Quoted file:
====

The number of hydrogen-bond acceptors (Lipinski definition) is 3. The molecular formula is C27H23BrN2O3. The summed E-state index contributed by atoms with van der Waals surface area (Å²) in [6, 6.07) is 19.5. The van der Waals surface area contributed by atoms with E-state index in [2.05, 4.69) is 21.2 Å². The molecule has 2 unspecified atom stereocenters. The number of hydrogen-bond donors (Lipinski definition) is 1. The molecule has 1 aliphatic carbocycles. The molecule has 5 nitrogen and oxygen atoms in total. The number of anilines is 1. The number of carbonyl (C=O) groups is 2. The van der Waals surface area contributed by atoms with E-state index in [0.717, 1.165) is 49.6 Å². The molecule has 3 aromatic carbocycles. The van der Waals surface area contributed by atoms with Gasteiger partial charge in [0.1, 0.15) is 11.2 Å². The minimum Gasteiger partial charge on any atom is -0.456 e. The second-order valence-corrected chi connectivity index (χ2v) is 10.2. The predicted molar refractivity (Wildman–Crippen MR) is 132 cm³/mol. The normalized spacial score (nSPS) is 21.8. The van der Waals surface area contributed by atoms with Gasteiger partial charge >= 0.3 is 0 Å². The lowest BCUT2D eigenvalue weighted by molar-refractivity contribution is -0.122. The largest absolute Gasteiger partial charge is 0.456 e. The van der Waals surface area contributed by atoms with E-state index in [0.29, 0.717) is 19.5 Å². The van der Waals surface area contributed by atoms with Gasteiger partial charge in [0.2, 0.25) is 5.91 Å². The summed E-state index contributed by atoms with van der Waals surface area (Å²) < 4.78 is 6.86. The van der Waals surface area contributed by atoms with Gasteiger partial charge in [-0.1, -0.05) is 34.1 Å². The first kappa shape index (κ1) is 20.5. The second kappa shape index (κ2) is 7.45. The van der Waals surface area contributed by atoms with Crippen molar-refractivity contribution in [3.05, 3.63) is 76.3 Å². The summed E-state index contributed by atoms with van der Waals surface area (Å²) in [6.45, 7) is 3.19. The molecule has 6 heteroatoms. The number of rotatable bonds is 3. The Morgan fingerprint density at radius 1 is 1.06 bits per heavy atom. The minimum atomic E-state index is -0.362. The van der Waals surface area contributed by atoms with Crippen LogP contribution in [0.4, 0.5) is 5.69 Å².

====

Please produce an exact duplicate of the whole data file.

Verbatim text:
The number of hydrogen-bond acceptors (Lipinski definition) is 3. The molecular formula is C27H23BrN2O3. The summed E-state index contributed by atoms with van der Waals surface area (Å²) in [6, 6.07) is 19.5. The van der Waals surface area contributed by atoms with E-state index in [2.05, 4.69) is 21.2 Å². The molecule has 2 unspecified atom stereocenters. The number of hydrogen-bond donors (Lipinski definition) is 1. The molecule has 1 aliphatic carbocycles. The molecule has 5 nitrogen and oxygen atoms in total. The number of anilines is 1. The number of carbonyl (C=O) groups is 2. The van der Waals surface area contributed by atoms with E-state index in [0.717, 1.165) is 49.6 Å². The molecule has 3 aromatic carbocycles. The van der Waals surface area contributed by atoms with Gasteiger partial charge in [0.1, 0.15) is 11.2 Å². The minimum Gasteiger partial charge on any atom is -0.456 e. The second-order valence-corrected chi connectivity index (χ2v) is 10.2. The predicted molar refractivity (Wildman–Crippen MR) is 132 cm³/mol. The normalized spacial score (nSPS) is 21.8. The van der Waals surface area contributed by atoms with Gasteiger partial charge >= 0.3 is 0 Å². The lowest BCUT2D eigenvalue weighted by molar-refractivity contribution is -0.122. The largest absolute Gasteiger partial charge is 0.456 e. The van der Waals surface area contributed by atoms with E-state index in [0.29, 0.717) is 19.5 Å². The van der Waals surface area contributed by atoms with Gasteiger partial charge in [0.2, 0.25) is 5.91 Å². The summed E-state index contributed by atoms with van der Waals surface area (Å²) < 4.78 is 6.86. The van der Waals surface area contributed by atoms with Gasteiger partial charge in [-0.1, -0.05) is 34.1 Å². The first kappa shape index (κ1) is 20.5. The second kappa shape index (κ2) is 7.45. The van der Waals surface area contributed by atoms with Crippen molar-refractivity contribution in [3.05, 3.63) is 76.3 Å². The summed E-state index contributed by atoms with van der Waals surface area (Å²) in [6.45, 7) is 3.19. The molecule has 6 heteroatoms. The number of rotatable bonds is 3. The Morgan fingerprint density at radius 1 is 1.06 bits per heavy atom. The minimum atomic E-state index is -0.362. The van der Waals surface area contributed by atoms with Crippen LogP contribution in [0.4, 0.5) is 5.69 Å².